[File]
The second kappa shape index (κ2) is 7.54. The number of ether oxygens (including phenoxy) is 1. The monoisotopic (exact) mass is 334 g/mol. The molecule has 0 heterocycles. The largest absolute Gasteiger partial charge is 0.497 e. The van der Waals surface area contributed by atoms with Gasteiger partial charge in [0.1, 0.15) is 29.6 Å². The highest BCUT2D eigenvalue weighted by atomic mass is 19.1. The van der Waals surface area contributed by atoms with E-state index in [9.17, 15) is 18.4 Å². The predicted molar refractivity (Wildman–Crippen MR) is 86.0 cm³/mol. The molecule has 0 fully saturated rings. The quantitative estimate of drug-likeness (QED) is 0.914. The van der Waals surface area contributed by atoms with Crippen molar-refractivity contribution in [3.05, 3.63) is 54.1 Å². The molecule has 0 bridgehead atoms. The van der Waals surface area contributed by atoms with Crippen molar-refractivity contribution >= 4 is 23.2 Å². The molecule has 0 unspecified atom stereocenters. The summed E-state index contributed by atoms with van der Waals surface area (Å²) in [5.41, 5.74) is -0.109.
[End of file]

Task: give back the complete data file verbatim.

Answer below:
The second kappa shape index (κ2) is 7.54. The number of ether oxygens (including phenoxy) is 1. The monoisotopic (exact) mass is 334 g/mol. The molecule has 0 heterocycles. The largest absolute Gasteiger partial charge is 0.497 e. The van der Waals surface area contributed by atoms with Gasteiger partial charge in [0.1, 0.15) is 29.6 Å². The highest BCUT2D eigenvalue weighted by atomic mass is 19.1. The van der Waals surface area contributed by atoms with E-state index in [9.17, 15) is 18.4 Å². The predicted molar refractivity (Wildman–Crippen MR) is 86.0 cm³/mol. The molecule has 0 fully saturated rings. The quantitative estimate of drug-likeness (QED) is 0.914. The van der Waals surface area contributed by atoms with Crippen molar-refractivity contribution in [3.05, 3.63) is 54.1 Å². The molecule has 0 bridgehead atoms. The van der Waals surface area contributed by atoms with Crippen molar-refractivity contribution >= 4 is 23.2 Å². The molecule has 0 unspecified atom stereocenters. The summed E-state index contributed by atoms with van der Waals surface area (Å²) in [5.41, 5.74) is -0.109.